British Homebuyers Eye Spain

Spain’s troubled economy has caused some cooling among international buyers seeking property in the country despite the situation’s price advantages, but now mortgage firm Conti reports that the …

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Spain’s troubled economy has caused some cooling among international buyers seeking property in the country despite the situation’s price advantages, but now mortgage firm Conti reports that the some people are returning to the market, particularly from Great Britain. The company reported British price inquiries surpassing those from France for the first time in a year. In addition to good prices, analysts say Brits are also attracted to the nicer weather and easy transportation between the two countries. A lack of mortgage opportunities is making it harder for some people to get into the market, but there are still plenty of bidders for bargain prices. For more on this continue reading the following article from Property Wire.

The Spanish property market has had a turbulent few years but it appears that British buyers are rekindling their love affair with the country.

In May alone, Spain accounted for 44% enquiries received by overseas mortgage specialist Conti, overtaking France for the first time in a year.

The firm says that with banks such as UBS predicting that Spanish property prices have another 8% to go before bottoming out, buyers are taking the opportunity to snap up bargains from some very motivated vendors./p>  

It also helps that Spain offers cheap and easy access from the UK, good rental opportunities and much better weather than the UK.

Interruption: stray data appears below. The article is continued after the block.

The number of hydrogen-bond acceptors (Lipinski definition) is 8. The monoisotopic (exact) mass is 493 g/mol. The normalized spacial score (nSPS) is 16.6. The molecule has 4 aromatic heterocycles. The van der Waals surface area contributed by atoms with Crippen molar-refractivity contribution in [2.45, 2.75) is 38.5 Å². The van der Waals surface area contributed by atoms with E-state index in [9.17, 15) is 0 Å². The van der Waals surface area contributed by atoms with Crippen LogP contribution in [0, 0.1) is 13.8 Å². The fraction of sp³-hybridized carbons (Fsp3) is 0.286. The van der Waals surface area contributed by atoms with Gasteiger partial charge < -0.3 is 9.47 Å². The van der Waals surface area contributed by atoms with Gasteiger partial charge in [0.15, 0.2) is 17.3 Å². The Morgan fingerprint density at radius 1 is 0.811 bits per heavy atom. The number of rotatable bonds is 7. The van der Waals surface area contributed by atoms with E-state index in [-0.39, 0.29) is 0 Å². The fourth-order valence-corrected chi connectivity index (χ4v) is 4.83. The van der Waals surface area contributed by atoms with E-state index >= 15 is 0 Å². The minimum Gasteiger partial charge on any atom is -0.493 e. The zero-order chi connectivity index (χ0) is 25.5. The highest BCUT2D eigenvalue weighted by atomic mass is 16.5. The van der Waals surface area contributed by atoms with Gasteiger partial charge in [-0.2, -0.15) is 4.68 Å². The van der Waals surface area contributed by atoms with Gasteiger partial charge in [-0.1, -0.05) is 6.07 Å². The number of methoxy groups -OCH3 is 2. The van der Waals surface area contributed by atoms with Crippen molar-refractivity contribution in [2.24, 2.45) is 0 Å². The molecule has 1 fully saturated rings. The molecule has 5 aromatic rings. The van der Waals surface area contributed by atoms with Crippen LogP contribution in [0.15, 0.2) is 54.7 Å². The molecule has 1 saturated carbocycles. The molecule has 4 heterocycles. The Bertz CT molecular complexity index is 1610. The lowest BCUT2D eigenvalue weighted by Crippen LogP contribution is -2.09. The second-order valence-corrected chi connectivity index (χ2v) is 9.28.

According to data from the General Council of Notaries, the number of foreign and non resident buyers of Spanish property increased by 28.4% last year, compared with 2011, and the British are the biggest buying group.

The firm pointed out that efforts being made by regional estate agents and tourism boards to improve Spain’s tarnished image are leading to high hopes that increased foreign investment will eventually help to revive the country’s property market. The market should also be bolstered when a new law granting automatic residency to non European Union nationals buying property worth at least €500,000 is passed.

‘There’s no denying that the country’s financial and economic woes have left a huge glut of new and repossessed properties sitting empty and struggling to sell, but some bargain basement prices are turning heads, particularly those of the British, and there may never be a better time to buy a Spanish home,’ said Clare Nessling, a director at Conti.

‘Mortgage availability, unsurprisingly, isn’t as good as it was a few years ago, but there are still lots of opportunities, especially if you have a healthy deposit to put down. It’s generally possible to borrow up to around 65 to 70% of the value of the property, and rates currently start from just 3.2%,’ she explained.

She pointed out that it is essential for buyers to seek the right advice and to go through the same process that they would follow if they were buying a property in the UK.

The firm’s top tips for buying in Spain include making sure you obtain an Approval in Principle as this will confirm that you can obtain the necessary funds before signing any dotted line and prove to sellers that you’re a serious buyer.

Buyers should also take exchange rate fluctuations into account as it is generally recommended that an overseas mortgage and the income used to service the mortgage repayments are in the same currency, thus avoiding exchange rate issues.

If buying from a developer, the firm recommends that buyers check their track record and how long they’ve been trading. They should obtain references from previous buyers and check comparable properties in the area and any re-sales offered on the same development.

Buyers also need to bear in mind that bills don’t end at the asking price. Lawyer’s fees, local and national taxes, insurance, and so on, can often add at least a further 10% to the cost of a property.

It is also important to take independent advice from an English speaking lawyer who is not connected to the seller, estate agent or property developer.

This article was republished with permission from Property Wire.

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